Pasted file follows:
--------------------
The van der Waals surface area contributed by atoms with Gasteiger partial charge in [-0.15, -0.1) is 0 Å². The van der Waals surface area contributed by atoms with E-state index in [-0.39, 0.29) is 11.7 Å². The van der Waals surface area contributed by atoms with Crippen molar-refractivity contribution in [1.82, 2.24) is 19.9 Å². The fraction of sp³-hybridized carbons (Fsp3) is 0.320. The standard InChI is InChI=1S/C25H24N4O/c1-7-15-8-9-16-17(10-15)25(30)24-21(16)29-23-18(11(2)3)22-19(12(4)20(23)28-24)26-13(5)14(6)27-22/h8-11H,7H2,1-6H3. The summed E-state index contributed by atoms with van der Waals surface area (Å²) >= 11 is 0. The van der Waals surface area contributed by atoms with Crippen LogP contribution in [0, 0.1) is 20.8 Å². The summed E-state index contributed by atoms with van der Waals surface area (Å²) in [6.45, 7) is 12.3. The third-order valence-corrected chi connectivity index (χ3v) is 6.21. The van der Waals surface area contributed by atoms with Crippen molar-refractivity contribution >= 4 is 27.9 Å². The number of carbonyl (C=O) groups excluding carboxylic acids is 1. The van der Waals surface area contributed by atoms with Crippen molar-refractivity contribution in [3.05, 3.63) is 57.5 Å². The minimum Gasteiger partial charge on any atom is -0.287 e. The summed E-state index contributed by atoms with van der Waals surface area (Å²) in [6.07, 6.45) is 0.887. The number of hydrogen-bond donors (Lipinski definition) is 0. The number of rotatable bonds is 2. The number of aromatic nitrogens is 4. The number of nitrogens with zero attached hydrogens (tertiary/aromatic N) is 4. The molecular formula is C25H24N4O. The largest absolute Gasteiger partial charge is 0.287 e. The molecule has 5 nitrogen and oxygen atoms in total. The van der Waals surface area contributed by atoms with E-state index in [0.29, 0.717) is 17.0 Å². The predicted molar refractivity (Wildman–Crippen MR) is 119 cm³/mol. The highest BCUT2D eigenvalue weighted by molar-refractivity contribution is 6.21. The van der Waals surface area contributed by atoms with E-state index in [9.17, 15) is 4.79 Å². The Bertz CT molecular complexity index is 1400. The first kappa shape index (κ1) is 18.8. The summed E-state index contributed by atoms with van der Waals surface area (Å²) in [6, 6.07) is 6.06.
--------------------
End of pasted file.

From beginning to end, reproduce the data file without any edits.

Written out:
The van der Waals surface area contributed by atoms with Gasteiger partial charge in [-0.15, -0.1) is 0 Å². The van der Waals surface area contributed by atoms with E-state index in [-0.39, 0.29) is 11.7 Å². The van der Waals surface area contributed by atoms with Crippen molar-refractivity contribution in [1.82, 2.24) is 19.9 Å². The fraction of sp³-hybridized carbons (Fsp3) is 0.320. The standard InChI is InChI=1S/C25H24N4O/c1-7-15-8-9-16-17(10-15)25(30)24-21(16)29-23-18(11(2)3)22-19(12(4)20(23)28-24)26-13(5)14(6)27-22/h8-11H,7H2,1-6H3. The summed E-state index contributed by atoms with van der Waals surface area (Å²) >= 11 is 0. The van der Waals surface area contributed by atoms with Crippen LogP contribution in [0, 0.1) is 20.8 Å². The summed E-state index contributed by atoms with van der Waals surface area (Å²) in [6.45, 7) is 12.3. The third-order valence-corrected chi connectivity index (χ3v) is 6.21. The van der Waals surface area contributed by atoms with Crippen molar-refractivity contribution >= 4 is 27.9 Å². The number of carbonyl (C=O) groups excluding carboxylic acids is 1. The van der Waals surface area contributed by atoms with Crippen molar-refractivity contribution in [3.05, 3.63) is 57.5 Å². The minimum Gasteiger partial charge on any atom is -0.287 e. The summed E-state index contributed by atoms with van der Waals surface area (Å²) in [6.07, 6.45) is 0.887. The number of hydrogen-bond donors (Lipinski definition) is 0. The number of rotatable bonds is 2. The number of aromatic nitrogens is 4. The number of nitrogens with zero attached hydrogens (tertiary/aromatic N) is 4. The molecular formula is C25H24N4O. The largest absolute Gasteiger partial charge is 0.287 e. The molecule has 5 nitrogen and oxygen atoms in total. The van der Waals surface area contributed by atoms with E-state index in [0.29, 0.717) is 17.0 Å². The predicted molar refractivity (Wildman–Crippen MR) is 119 cm³/mol. The highest BCUT2D eigenvalue weighted by molar-refractivity contribution is 6.21. The van der Waals surface area contributed by atoms with E-state index in [9.17, 15) is 4.79 Å². The Bertz CT molecular complexity index is 1400. The first kappa shape index (κ1) is 18.8. The summed E-state index contributed by atoms with van der Waals surface area (Å²) in [6, 6.07) is 6.06.